- If people are treated early enough, and their symptoms are kept under control with proper education, therapy and medication, they are far less likely to end up losing control, preventing tragic events from occurring at all
Knowledge is power
There is some sort of societal breakdown in educating and understanding those who suffer with mental illness. Why that is, or what started this stigma has had unfortunate consequences. The repercussions of not taking mental illnesses seriously are tragic, yet completely avoidable.
If you take anything away from this, please, understand that mental illness is, in fact, a disease. It’s not something that anyone asks to have. It’s lonely, debilitating, and frustrating, not to mention exhausting. Educate yourselves, please.
Especially before you decide to rant and complain, or make fun of someone dealing with a mental illness.
Imagine having to fight with yourself and your thoughts every single day of your life, and having very little control over how you’re feeling. Imagine the intense amount of pain, anger and sadness someone has to feel, with no control over it.
What most fail to see, is what’s beyond that person’s illness. Who they are underneath their sickness. Depending on the diagnosis, with treatment, these are just normal people who just want to live a normal life. They just want to feel peace, to be accepted, and know contentedness.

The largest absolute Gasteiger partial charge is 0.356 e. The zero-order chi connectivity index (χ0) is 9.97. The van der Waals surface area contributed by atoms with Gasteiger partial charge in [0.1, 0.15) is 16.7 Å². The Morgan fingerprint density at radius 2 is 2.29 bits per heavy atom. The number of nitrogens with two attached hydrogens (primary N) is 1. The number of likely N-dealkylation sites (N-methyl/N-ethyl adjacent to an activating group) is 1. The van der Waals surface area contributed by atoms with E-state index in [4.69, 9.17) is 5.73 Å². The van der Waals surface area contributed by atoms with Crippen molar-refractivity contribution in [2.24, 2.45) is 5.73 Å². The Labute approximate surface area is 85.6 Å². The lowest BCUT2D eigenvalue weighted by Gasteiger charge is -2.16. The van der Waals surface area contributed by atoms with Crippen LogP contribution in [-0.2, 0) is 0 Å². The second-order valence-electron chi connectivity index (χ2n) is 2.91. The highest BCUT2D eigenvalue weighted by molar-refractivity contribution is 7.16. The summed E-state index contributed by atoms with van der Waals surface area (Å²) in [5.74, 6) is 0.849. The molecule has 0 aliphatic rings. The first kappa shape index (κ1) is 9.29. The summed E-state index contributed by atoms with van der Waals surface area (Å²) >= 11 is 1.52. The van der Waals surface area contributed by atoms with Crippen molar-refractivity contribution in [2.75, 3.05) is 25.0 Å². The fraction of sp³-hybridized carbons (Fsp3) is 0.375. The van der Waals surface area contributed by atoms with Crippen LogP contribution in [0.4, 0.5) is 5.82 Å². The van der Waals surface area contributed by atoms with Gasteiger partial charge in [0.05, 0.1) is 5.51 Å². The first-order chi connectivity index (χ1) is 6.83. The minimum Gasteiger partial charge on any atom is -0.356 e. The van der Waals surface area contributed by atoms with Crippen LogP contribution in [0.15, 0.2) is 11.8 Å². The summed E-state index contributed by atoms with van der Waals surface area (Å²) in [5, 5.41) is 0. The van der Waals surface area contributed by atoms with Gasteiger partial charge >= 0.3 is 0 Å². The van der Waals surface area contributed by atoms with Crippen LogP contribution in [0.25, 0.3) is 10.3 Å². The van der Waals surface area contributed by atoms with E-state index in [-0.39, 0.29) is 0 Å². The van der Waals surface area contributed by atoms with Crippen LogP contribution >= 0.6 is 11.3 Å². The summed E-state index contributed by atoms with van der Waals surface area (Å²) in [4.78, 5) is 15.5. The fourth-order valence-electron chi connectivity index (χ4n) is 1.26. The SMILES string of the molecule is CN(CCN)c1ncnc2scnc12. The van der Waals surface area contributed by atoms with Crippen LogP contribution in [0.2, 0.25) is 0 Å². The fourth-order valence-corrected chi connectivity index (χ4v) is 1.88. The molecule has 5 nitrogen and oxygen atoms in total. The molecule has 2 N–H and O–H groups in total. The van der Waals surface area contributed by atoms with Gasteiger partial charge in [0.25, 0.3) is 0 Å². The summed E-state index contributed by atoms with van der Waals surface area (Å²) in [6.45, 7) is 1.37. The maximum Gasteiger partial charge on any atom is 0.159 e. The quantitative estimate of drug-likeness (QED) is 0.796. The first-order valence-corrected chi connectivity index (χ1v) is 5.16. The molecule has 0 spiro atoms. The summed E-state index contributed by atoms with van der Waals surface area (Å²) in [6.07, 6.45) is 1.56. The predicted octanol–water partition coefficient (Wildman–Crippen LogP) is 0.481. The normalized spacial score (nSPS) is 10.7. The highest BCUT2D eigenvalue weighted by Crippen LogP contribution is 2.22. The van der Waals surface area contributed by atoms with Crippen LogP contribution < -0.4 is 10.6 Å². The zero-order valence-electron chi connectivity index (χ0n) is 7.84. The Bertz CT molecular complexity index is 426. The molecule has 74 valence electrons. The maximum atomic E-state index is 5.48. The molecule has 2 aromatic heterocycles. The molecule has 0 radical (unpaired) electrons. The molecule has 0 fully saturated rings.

I’m just speaking the truth, from the heart, and from personal experience with mental illness. For some of you, the truth can be a hard pill to swallow – but sometimes you’ve gotta suck it up, open your mouth, and swallow that pill.
Careful not to choke.
“Depression is such a cruel punishment.There are no fevers, no rashes, no blood tests to send people scurrying in concern, just the slow erosion of self, as insidious as cancer. And like cancer, it is essentially a solitary experience; a room in hell with only your name on the door.” – Martha Manning